The following incident is related in a well-known passage of RLS’s Inland Voyage (chapter ‘The Oise in flood’), his travelogue about a canoeing trip through France and Belgium in 1876, with his friend Sir Walter Simpson. That was also his earliest book. About that incident he wrote: On my tomb, if ever I have one, I mean to get these words inscribed: ‘He clung to his paddle’.
You may read the early edition of the book at http://digital.nls.uk/rlstevenson/browse/pageturner.cfm?id=79805443&mode=fullsize
[Dots between square brackets indicate cuts made by Sidney Colvin. For full, correct and critical edition of this letter, see Mehew 2, 446.]
To W.E. Henley [Colvin 1911, 1, p. 248]
[Chauny, Aisne. 6 September 1876.]
My dear Henley,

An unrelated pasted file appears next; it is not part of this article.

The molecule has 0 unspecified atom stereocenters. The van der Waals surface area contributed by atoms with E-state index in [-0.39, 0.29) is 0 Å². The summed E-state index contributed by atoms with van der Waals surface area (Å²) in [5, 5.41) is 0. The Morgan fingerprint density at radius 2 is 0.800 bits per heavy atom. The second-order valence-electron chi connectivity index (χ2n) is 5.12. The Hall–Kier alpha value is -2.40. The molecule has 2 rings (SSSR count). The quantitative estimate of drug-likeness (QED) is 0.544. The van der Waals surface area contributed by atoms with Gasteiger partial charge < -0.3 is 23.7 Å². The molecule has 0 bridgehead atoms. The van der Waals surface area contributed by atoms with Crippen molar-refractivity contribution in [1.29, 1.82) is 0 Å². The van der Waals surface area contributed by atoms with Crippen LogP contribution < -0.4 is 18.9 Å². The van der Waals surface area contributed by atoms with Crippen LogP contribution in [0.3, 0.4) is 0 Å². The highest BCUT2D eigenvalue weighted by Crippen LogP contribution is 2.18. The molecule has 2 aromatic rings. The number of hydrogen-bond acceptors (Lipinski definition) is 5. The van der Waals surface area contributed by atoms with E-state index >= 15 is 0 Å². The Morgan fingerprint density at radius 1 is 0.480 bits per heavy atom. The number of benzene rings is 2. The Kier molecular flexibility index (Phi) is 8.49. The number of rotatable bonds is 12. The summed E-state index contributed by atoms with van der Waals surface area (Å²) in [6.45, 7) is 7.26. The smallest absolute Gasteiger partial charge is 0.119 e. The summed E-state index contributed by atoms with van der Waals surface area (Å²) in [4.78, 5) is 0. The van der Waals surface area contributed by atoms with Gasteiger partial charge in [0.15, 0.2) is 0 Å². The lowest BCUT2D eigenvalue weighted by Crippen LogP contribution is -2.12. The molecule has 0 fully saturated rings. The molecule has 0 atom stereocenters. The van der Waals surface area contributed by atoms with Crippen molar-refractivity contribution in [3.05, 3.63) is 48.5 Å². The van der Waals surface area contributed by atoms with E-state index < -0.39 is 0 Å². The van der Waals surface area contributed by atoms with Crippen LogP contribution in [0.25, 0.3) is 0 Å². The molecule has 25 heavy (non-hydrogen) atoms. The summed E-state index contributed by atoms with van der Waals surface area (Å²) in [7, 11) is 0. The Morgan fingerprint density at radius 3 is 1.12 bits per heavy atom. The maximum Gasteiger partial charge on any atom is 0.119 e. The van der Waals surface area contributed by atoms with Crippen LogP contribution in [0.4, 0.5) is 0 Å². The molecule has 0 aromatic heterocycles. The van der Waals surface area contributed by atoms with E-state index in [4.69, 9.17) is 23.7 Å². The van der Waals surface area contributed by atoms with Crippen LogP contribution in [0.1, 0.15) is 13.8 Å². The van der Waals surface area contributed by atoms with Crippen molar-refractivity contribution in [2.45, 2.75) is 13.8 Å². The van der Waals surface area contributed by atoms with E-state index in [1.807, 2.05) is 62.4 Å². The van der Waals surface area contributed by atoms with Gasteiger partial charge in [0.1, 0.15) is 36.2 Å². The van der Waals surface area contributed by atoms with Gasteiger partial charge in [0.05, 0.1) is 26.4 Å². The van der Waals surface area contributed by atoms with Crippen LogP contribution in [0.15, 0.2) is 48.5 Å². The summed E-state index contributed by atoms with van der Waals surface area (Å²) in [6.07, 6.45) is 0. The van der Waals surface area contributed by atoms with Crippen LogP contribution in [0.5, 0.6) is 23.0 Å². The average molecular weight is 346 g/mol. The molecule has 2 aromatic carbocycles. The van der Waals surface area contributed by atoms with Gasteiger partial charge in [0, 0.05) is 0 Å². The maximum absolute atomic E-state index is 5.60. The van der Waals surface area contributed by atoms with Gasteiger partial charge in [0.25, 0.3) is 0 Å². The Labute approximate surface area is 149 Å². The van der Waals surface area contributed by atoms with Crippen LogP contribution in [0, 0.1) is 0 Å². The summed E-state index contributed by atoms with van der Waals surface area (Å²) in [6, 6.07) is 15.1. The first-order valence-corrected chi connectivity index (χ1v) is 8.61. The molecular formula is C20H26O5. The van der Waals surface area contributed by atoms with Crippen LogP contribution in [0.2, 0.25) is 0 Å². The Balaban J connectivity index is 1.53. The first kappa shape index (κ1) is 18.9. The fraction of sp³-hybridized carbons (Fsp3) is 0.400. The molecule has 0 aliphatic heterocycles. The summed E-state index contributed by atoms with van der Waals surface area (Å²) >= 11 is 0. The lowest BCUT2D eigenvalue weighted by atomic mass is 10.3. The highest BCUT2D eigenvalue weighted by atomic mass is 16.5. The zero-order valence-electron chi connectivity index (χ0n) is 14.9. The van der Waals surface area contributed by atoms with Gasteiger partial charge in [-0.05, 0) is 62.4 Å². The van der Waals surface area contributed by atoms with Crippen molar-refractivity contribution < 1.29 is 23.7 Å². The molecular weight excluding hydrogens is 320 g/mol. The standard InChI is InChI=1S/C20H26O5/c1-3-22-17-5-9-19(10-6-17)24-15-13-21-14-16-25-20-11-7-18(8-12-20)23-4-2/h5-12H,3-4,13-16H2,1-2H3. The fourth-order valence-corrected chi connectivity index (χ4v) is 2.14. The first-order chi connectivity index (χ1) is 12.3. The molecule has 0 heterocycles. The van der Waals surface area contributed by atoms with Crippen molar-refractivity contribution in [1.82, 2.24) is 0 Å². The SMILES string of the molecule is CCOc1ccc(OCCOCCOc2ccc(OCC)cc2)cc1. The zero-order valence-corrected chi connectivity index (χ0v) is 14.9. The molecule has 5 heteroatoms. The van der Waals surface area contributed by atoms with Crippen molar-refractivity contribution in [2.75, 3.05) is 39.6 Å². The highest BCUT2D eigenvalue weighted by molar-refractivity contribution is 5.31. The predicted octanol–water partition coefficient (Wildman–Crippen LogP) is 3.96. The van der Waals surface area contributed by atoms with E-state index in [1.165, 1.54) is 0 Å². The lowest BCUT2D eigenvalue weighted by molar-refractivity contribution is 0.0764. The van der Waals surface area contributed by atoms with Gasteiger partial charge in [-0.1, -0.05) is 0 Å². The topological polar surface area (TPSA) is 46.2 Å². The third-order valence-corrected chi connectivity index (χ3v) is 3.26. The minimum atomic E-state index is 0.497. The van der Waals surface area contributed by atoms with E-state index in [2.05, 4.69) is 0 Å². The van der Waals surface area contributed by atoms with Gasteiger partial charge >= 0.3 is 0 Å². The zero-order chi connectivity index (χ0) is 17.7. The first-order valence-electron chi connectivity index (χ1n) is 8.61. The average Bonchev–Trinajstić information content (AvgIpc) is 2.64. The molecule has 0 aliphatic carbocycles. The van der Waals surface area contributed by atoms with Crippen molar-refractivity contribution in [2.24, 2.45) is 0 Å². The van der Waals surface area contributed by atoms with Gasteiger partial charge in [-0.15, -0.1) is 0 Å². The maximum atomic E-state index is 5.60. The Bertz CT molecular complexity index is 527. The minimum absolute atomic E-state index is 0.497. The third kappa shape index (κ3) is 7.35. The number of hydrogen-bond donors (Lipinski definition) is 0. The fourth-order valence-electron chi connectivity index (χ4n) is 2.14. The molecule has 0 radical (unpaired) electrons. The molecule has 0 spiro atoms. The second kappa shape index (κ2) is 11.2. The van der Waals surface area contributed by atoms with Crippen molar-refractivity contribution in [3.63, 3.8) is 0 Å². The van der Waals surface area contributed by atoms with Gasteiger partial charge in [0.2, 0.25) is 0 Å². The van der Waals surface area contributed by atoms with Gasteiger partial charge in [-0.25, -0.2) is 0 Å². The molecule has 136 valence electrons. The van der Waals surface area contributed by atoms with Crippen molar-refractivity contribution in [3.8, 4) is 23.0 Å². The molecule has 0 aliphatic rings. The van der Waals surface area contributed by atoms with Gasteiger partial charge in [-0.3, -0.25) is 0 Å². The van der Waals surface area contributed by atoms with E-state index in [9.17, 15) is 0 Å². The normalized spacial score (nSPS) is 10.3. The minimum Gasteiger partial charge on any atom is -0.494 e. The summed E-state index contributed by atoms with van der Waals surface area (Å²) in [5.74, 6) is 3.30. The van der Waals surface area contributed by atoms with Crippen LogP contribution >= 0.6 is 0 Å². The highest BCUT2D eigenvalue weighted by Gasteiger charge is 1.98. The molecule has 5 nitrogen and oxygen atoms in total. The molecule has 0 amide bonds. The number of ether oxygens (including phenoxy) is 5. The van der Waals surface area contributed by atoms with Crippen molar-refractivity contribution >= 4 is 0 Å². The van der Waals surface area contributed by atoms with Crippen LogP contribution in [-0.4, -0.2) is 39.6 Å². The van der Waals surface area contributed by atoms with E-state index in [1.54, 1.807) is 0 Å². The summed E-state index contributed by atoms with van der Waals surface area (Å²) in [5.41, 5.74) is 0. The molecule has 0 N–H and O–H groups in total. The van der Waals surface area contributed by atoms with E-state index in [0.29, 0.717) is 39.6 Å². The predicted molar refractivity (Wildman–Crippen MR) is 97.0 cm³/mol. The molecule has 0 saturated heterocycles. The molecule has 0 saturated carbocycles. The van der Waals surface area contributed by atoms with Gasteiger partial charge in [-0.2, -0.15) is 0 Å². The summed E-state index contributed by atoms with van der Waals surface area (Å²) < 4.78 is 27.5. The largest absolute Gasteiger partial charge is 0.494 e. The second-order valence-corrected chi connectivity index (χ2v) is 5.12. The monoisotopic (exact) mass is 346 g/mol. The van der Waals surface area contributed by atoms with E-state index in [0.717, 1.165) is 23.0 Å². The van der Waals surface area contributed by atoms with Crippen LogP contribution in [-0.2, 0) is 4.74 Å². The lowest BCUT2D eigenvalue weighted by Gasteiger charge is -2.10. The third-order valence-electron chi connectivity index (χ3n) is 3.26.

Here I am, you see; and if you will take to a map, you will observe I am already more than two doors from Antwerp, whence I started.
I have fought it through under the worst weather I ever saw in France; I have been wet through nearly every day of travel since the second (inclusive); besides this, I have had to fight against pretty mouldy health; so that, on the whole, the essayist and reviewer has shown, I think, some pluck. Four days ago I was not a hundred miles from being miserably drowned, to the immense regret of a large circle of friends and the permanent impoverishment of British Essayism and Reviewery. My boat culbutted me under a fallen tree in a very rapid current; and I was a good while before I got on to the outside of that fallen tree; rather a better while than I cared about. When I got up, I lay some time on my belly, panting, and exuded fluid […].
All my symptoms jusqu’ici are trifling. But I’ve a damned sore throat. […] – Yours ever,